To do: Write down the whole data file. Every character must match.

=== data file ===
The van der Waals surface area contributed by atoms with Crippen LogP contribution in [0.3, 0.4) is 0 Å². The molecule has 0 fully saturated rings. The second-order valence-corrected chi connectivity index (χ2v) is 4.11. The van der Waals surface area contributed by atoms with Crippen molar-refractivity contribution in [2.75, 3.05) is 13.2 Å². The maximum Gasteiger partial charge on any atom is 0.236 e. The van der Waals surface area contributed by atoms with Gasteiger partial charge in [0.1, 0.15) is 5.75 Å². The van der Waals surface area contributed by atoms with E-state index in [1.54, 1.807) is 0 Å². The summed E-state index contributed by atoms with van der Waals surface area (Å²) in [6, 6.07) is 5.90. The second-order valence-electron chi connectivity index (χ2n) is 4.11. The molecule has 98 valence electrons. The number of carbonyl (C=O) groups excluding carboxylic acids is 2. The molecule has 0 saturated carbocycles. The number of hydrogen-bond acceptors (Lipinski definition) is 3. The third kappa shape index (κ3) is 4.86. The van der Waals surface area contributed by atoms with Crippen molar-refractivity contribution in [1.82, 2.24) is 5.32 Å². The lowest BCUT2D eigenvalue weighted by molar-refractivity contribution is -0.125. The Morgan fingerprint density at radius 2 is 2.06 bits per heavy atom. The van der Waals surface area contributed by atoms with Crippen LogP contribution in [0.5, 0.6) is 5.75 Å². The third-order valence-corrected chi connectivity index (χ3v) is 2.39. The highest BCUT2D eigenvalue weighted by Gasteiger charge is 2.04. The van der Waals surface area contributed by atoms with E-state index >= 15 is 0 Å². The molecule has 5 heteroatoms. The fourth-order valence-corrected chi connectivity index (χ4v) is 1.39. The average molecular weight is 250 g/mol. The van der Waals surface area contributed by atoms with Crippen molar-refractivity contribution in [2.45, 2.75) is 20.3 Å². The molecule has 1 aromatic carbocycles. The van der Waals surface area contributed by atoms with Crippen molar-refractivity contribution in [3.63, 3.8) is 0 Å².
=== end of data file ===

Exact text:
The van der Waals surface area contributed by atoms with Crippen LogP contribution in [0.3, 0.4) is 0 Å². The molecule has 0 fully saturated rings. The second-order valence-corrected chi connectivity index (χ2v) is 4.11. The van der Waals surface area contributed by atoms with Crippen molar-refractivity contribution in [2.75, 3.05) is 13.2 Å². The maximum Gasteiger partial charge on any atom is 0.236 e. The van der Waals surface area contributed by atoms with Gasteiger partial charge in [0.1, 0.15) is 5.75 Å². The van der Waals surface area contributed by atoms with E-state index in [1.54, 1.807) is 0 Å². The summed E-state index contributed by atoms with van der Waals surface area (Å²) in [6, 6.07) is 5.90. The second-order valence-electron chi connectivity index (χ2n) is 4.11. The molecule has 98 valence electrons. The number of carbonyl (C=O) groups excluding carboxylic acids is 2. The molecule has 0 saturated carbocycles. The number of hydrogen-bond acceptors (Lipinski definition) is 3. The third kappa shape index (κ3) is 4.86. The van der Waals surface area contributed by atoms with Crippen molar-refractivity contribution in [1.82, 2.24) is 5.32 Å². The lowest BCUT2D eigenvalue weighted by molar-refractivity contribution is -0.125. The Morgan fingerprint density at radius 2 is 2.06 bits per heavy atom. The van der Waals surface area contributed by atoms with Crippen LogP contribution in [0.5, 0.6) is 5.75 Å². The third-order valence-corrected chi connectivity index (χ3v) is 2.39. The highest BCUT2D eigenvalue weighted by Gasteiger charge is 2.04. The van der Waals surface area contributed by atoms with E-state index >= 15 is 0 Å². The molecule has 5 heteroatoms. The fourth-order valence-corrected chi connectivity index (χ4v) is 1.39. The average molecular weight is 250 g/mol. The van der Waals surface area contributed by atoms with Crippen molar-refractivity contribution in [2.45, 2.75) is 20.3 Å². The molecule has 1 aromatic carbocycles. The van der Waals surface area contributed by atoms with Crippen molar-refractivity contribution in [3.63, 3.8) is 0 Å².